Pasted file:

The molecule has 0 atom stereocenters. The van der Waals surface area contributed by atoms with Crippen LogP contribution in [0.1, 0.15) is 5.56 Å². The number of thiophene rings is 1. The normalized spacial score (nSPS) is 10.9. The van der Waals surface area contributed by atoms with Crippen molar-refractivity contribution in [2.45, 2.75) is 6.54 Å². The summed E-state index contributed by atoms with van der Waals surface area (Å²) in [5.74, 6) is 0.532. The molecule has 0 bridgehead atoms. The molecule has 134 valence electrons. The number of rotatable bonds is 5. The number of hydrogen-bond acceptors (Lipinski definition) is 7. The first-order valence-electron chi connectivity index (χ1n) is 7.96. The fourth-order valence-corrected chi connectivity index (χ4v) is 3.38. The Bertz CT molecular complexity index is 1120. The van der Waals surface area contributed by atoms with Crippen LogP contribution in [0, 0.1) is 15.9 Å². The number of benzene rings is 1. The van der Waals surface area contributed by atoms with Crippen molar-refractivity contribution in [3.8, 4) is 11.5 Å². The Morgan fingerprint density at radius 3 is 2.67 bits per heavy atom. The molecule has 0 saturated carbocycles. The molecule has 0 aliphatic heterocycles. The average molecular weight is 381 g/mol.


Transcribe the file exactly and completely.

The molecule has 0 atom stereocenters. The van der Waals surface area contributed by atoms with Crippen LogP contribution in [0.1, 0.15) is 5.56 Å². The number of thiophene rings is 1. The normalized spacial score (nSPS) is 10.9. The van der Waals surface area contributed by atoms with Crippen molar-refractivity contribution in [2.45, 2.75) is 6.54 Å². The summed E-state index contributed by atoms with van der Waals surface area (Å²) in [5.74, 6) is 0.532. The molecule has 0 bridgehead atoms. The molecule has 134 valence electrons. The number of rotatable bonds is 5. The number of hydrogen-bond acceptors (Lipinski definition) is 7. The first-order valence-electron chi connectivity index (χ1n) is 7.96. The fourth-order valence-corrected chi connectivity index (χ4v) is 3.38. The Bertz CT molecular complexity index is 1120. The van der Waals surface area contributed by atoms with Crippen LogP contribution in [0, 0.1) is 15.9 Å². The number of benzene rings is 1. The van der Waals surface area contributed by atoms with Crippen molar-refractivity contribution in [3.8, 4) is 11.5 Å². The Morgan fingerprint density at radius 3 is 2.67 bits per heavy atom. The molecule has 0 saturated carbocycles. The molecule has 0 aliphatic heterocycles. The average molecular weight is 381 g/mol.